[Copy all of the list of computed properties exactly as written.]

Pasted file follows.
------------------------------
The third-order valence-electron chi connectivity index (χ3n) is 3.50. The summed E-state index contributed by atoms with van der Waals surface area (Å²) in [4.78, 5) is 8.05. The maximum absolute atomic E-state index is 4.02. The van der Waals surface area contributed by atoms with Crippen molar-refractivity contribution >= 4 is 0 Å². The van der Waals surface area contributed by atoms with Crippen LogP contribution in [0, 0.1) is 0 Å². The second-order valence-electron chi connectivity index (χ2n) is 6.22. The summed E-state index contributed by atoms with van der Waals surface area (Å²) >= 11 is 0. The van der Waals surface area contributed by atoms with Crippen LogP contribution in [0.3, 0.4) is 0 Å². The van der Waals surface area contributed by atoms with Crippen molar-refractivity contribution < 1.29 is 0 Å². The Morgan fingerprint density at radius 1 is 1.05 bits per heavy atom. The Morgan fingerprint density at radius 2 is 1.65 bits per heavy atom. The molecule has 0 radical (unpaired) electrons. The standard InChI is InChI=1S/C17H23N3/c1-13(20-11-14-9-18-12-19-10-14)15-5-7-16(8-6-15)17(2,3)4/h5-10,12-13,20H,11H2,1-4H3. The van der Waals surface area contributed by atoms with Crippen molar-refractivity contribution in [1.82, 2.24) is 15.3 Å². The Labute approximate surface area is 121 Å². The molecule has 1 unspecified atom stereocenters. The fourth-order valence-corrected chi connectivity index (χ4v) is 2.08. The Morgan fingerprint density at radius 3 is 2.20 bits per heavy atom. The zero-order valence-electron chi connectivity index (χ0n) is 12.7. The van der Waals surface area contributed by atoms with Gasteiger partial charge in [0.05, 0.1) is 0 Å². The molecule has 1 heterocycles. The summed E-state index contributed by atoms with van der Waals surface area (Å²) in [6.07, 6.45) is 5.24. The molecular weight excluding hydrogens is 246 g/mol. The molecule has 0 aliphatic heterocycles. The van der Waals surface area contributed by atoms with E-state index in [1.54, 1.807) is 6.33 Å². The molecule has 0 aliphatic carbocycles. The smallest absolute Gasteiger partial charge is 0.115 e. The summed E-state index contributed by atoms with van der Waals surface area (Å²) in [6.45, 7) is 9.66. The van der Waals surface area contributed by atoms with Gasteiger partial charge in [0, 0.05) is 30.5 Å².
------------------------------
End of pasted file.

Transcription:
The third-order valence-electron chi connectivity index (χ3n) is 3.50. The summed E-state index contributed by atoms with van der Waals surface area (Å²) in [4.78, 5) is 8.05. The maximum absolute atomic E-state index is 4.02. The van der Waals surface area contributed by atoms with Crippen molar-refractivity contribution >= 4 is 0 Å². The van der Waals surface area contributed by atoms with Crippen LogP contribution in [0, 0.1) is 0 Å². The second-order valence-electron chi connectivity index (χ2n) is 6.22. The summed E-state index contributed by atoms with van der Waals surface area (Å²) >= 11 is 0. The van der Waals surface area contributed by atoms with Crippen LogP contribution in [0.3, 0.4) is 0 Å². The van der Waals surface area contributed by atoms with Crippen molar-refractivity contribution < 1.29 is 0 Å². The Morgan fingerprint density at radius 1 is 1.05 bits per heavy atom. The Morgan fingerprint density at radius 2 is 1.65 bits per heavy atom. The molecule has 0 radical (unpaired) electrons. The standard InChI is InChI=1S/C17H23N3/c1-13(20-11-14-9-18-12-19-10-14)15-5-7-16(8-6-15)17(2,3)4/h5-10,12-13,20H,11H2,1-4H3. The van der Waals surface area contributed by atoms with Crippen molar-refractivity contribution in [1.82, 2.24) is 15.3 Å². The Labute approximate surface area is 121 Å². The molecule has 1 unspecified atom stereocenters. The fourth-order valence-corrected chi connectivity index (χ4v) is 2.08. The Morgan fingerprint density at radius 3 is 2.20 bits per heavy atom. The zero-order valence-electron chi connectivity index (χ0n) is 12.7. The van der Waals surface area contributed by atoms with Gasteiger partial charge in [0.05, 0.1) is 0 Å². The molecule has 1 heterocycles. The summed E-state index contributed by atoms with van der Waals surface area (Å²) in [6.07, 6.45) is 5.24. The molecular weight excluding hydrogens is 246 g/mol. The molecule has 0 aliphatic heterocycles. The van der Waals surface area contributed by atoms with E-state index in [1.54, 1.807) is 6.33 Å². The molecule has 0 aliphatic carbocycles. The smallest absolute Gasteiger partial charge is 0.115 e. The summed E-state index contributed by atoms with van der Waals surface area (Å²) in [6.45, 7) is 9.66. The van der Waals surface area contributed by atoms with Gasteiger partial charge in [0, 0.05) is 30.5 Å².